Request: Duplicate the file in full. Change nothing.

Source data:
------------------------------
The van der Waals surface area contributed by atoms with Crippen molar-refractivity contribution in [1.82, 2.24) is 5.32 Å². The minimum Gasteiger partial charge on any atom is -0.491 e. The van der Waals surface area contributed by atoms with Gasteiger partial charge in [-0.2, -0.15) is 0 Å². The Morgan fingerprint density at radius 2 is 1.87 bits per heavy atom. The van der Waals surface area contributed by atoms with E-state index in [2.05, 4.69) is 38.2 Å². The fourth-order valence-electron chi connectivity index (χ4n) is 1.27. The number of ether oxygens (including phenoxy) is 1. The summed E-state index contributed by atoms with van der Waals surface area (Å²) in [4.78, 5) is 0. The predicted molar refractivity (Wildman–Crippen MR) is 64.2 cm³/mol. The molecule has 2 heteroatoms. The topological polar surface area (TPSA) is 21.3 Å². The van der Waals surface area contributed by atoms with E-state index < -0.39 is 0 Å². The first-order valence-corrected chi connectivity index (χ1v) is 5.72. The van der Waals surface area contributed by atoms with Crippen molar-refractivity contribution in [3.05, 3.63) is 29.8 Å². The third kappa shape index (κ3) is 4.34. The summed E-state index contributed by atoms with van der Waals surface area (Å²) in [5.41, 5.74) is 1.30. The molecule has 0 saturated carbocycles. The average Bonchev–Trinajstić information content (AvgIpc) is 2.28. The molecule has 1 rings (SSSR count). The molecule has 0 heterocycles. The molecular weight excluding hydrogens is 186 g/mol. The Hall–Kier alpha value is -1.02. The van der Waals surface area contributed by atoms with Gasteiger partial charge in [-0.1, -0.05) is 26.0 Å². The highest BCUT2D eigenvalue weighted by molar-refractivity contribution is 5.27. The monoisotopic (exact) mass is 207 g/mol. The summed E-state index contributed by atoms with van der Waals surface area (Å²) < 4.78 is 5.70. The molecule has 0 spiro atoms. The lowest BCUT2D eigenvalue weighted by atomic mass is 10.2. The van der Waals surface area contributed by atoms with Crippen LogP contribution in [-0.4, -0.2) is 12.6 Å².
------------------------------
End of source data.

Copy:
The van der Waals surface area contributed by atoms with Crippen molar-refractivity contribution in [1.82, 2.24) is 5.32 Å². The minimum Gasteiger partial charge on any atom is -0.491 e. The van der Waals surface area contributed by atoms with Gasteiger partial charge in [-0.2, -0.15) is 0 Å². The Morgan fingerprint density at radius 2 is 1.87 bits per heavy atom. The van der Waals surface area contributed by atoms with E-state index in [2.05, 4.69) is 38.2 Å². The fourth-order valence-electron chi connectivity index (χ4n) is 1.27. The number of ether oxygens (including phenoxy) is 1. The summed E-state index contributed by atoms with van der Waals surface area (Å²) in [4.78, 5) is 0. The predicted molar refractivity (Wildman–Crippen MR) is 64.2 cm³/mol. The molecule has 2 heteroatoms. The topological polar surface area (TPSA) is 21.3 Å². The van der Waals surface area contributed by atoms with E-state index < -0.39 is 0 Å². The first-order valence-corrected chi connectivity index (χ1v) is 5.72. The van der Waals surface area contributed by atoms with Crippen molar-refractivity contribution in [3.05, 3.63) is 29.8 Å². The third kappa shape index (κ3) is 4.34. The summed E-state index contributed by atoms with van der Waals surface area (Å²) in [5.41, 5.74) is 1.30. The molecule has 0 saturated carbocycles. The average Bonchev–Trinajstić information content (AvgIpc) is 2.28. The molecule has 1 rings (SSSR count). The molecule has 0 heterocycles. The molecular weight excluding hydrogens is 186 g/mol. The Hall–Kier alpha value is -1.02. The van der Waals surface area contributed by atoms with Gasteiger partial charge in [-0.1, -0.05) is 26.0 Å². The highest BCUT2D eigenvalue weighted by molar-refractivity contribution is 5.27. The monoisotopic (exact) mass is 207 g/mol. The summed E-state index contributed by atoms with van der Waals surface area (Å²) < 4.78 is 5.70. The molecule has 0 spiro atoms. The lowest BCUT2D eigenvalue weighted by atomic mass is 10.2. The van der Waals surface area contributed by atoms with Crippen LogP contribution in [-0.4, -0.2) is 12.6 Å².